Pietersite is the trade name for a (usually) dark blue-gray breccia aggregate made up mainly of hawk's eye and tiger's eye. It was discovered in Namibia by a man named Sid Pieters in 1962. He registered his find in Britain and the discovery was published in 1964, and named pietersite in his honor.
For many years it was believed that this material was only found in Namibia. But in 1993, a similar material was discovered in Hunan Province of China, though specimens did not come to market until 1997. It is now believed that the mine in China has closed, and limited production from Namibia has made pietersite quite difficult to find.
Pietersite belongs to a branch of the tiger's eye family called riebeckite. Tiger's eye is what geologists refer to as a pseudomorph, one mineral that changes into another. Tiger's eye began its life as the mineral crocidolite, a form of asbestos. As quartz replaced the crocidolite it took on the shape of the fibrous mineral and that is what causes the chatoyancy in gemstones of this family.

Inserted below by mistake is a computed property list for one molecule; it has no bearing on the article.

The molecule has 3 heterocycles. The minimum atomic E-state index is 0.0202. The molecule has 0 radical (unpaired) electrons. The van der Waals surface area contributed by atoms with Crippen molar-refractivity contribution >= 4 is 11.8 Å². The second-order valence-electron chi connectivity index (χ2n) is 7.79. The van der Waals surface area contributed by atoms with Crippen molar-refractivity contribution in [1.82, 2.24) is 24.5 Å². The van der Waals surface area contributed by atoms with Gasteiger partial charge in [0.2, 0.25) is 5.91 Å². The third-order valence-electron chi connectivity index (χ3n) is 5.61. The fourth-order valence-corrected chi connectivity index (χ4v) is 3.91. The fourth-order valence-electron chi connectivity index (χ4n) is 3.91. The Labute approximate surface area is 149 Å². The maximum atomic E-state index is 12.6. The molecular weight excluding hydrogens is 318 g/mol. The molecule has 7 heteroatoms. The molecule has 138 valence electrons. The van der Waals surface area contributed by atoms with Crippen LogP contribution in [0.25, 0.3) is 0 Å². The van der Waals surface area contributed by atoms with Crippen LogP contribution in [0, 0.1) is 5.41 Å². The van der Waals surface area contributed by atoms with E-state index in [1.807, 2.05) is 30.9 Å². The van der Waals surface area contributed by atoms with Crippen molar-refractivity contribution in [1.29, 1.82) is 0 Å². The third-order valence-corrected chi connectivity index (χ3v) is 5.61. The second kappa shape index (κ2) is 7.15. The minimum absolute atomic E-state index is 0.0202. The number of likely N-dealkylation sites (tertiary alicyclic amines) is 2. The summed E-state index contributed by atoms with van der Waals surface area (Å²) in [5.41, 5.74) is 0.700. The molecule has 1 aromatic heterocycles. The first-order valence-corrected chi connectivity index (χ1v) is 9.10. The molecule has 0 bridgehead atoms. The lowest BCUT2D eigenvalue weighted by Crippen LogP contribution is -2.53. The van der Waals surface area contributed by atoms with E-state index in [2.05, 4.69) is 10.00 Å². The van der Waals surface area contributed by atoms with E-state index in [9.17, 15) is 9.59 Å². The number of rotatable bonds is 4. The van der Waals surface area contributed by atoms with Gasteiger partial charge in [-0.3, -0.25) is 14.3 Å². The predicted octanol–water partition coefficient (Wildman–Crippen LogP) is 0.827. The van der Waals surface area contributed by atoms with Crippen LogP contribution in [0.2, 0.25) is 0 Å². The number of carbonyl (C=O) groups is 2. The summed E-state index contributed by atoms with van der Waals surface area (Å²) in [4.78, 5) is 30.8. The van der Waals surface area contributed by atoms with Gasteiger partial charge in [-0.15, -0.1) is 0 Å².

Unlike tiger's eye, the surface of a pietersite gem looks rather chaotic, with streaks and colors in every direction. This is because during formation of the crystal, the materials that it is composed of were broken apart, swirled every which way, and then were reformed and cemented together by quartz. Stones and crystals that go through that process are referred to as brecciated.
Pietersite colors include blues, rusty reds, golds and browns. The blues range from a baby blue to a dark midnight hue. The Chinese pietersite often occurs in shades of gold, red and blue color segments, which sometimes also include a deep golden brown.
Pietersite is most commonly and almost exclusively cut into cabochons. This is because a tall, round cut is required to maximize the chatoyancy effect. The orientation of the cut is critical with pietersite, since it must be cut exactly parallel to the length of the fibers.